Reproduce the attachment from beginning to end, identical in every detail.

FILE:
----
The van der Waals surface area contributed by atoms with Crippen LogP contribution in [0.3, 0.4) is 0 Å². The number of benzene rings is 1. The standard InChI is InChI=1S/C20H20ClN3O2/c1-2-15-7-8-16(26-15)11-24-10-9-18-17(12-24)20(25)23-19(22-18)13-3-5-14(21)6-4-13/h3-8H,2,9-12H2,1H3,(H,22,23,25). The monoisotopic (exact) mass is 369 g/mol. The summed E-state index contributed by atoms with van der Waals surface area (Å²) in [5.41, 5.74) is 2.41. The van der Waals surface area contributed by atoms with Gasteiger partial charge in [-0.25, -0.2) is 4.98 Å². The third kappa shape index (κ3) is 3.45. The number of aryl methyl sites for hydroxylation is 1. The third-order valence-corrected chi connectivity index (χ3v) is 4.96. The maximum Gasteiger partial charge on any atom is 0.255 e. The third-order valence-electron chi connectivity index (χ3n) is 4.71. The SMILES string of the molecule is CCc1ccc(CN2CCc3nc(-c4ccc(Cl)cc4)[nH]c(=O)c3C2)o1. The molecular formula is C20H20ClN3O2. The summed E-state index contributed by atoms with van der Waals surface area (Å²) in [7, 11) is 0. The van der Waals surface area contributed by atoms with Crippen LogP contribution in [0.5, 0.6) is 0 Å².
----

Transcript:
The van der Waals surface area contributed by atoms with Crippen LogP contribution in [0.3, 0.4) is 0 Å². The number of benzene rings is 1. The standard InChI is InChI=1S/C20H20ClN3O2/c1-2-15-7-8-16(26-15)11-24-10-9-18-17(12-24)20(25)23-19(22-18)13-3-5-14(21)6-4-13/h3-8H,2,9-12H2,1H3,(H,22,23,25). The monoisotopic (exact) mass is 369 g/mol. The summed E-state index contributed by atoms with van der Waals surface area (Å²) in [5.41, 5.74) is 2.41. The van der Waals surface area contributed by atoms with Gasteiger partial charge in [-0.25, -0.2) is 4.98 Å². The third kappa shape index (κ3) is 3.45. The number of aryl methyl sites for hydroxylation is 1. The third-order valence-corrected chi connectivity index (χ3v) is 4.96. The maximum Gasteiger partial charge on any atom is 0.255 e. The third-order valence-electron chi connectivity index (χ3n) is 4.71. The SMILES string of the molecule is CCc1ccc(CN2CCc3nc(-c4ccc(Cl)cc4)[nH]c(=O)c3C2)o1. The molecular formula is C20H20ClN3O2. The summed E-state index contributed by atoms with van der Waals surface area (Å²) in [7, 11) is 0. The van der Waals surface area contributed by atoms with Crippen LogP contribution in [0.5, 0.6) is 0 Å².